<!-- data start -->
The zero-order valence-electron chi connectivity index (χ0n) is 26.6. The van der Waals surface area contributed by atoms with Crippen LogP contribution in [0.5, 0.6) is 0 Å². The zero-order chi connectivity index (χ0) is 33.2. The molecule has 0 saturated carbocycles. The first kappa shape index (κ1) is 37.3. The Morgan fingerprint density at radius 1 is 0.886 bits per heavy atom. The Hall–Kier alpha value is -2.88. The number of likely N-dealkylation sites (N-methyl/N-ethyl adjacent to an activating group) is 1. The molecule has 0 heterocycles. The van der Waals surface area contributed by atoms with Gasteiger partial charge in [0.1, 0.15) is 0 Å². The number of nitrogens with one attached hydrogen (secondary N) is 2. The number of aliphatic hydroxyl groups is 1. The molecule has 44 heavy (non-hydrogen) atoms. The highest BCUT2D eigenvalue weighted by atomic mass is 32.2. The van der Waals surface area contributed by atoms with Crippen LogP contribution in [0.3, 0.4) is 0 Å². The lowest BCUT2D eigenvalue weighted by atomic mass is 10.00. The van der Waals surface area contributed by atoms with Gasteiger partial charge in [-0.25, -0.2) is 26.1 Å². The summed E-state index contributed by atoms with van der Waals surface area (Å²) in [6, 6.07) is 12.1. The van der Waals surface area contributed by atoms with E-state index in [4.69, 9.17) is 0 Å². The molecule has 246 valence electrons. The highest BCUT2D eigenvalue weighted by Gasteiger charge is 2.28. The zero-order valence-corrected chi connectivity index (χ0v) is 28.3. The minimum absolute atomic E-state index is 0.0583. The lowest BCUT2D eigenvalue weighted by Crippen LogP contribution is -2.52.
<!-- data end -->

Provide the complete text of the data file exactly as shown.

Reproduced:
The zero-order valence-electron chi connectivity index (χ0n) is 26.6. The van der Waals surface area contributed by atoms with Crippen LogP contribution in [0.5, 0.6) is 0 Å². The zero-order chi connectivity index (χ0) is 33.2. The molecule has 0 saturated carbocycles. The first kappa shape index (κ1) is 37.3. The Morgan fingerprint density at radius 1 is 0.886 bits per heavy atom. The Hall–Kier alpha value is -2.88. The number of likely N-dealkylation sites (N-methyl/N-ethyl adjacent to an activating group) is 1. The molecule has 0 heterocycles. The van der Waals surface area contributed by atoms with Gasteiger partial charge in [0.1, 0.15) is 0 Å². The number of nitrogens with one attached hydrogen (secondary N) is 2. The number of aliphatic hydroxyl groups is 1. The molecule has 44 heavy (non-hydrogen) atoms. The highest BCUT2D eigenvalue weighted by atomic mass is 32.2. The van der Waals surface area contributed by atoms with Crippen LogP contribution in [0.3, 0.4) is 0 Å². The lowest BCUT2D eigenvalue weighted by atomic mass is 10.00. The van der Waals surface area contributed by atoms with Gasteiger partial charge in [-0.25, -0.2) is 26.1 Å². The summed E-state index contributed by atoms with van der Waals surface area (Å²) in [6, 6.07) is 12.1. The van der Waals surface area contributed by atoms with E-state index in [4.69, 9.17) is 0 Å². The molecule has 246 valence electrons. The highest BCUT2D eigenvalue weighted by Gasteiger charge is 2.28. The zero-order valence-corrected chi connectivity index (χ0v) is 28.3. The minimum absolute atomic E-state index is 0.0583. The lowest BCUT2D eigenvalue weighted by Crippen LogP contribution is -2.52.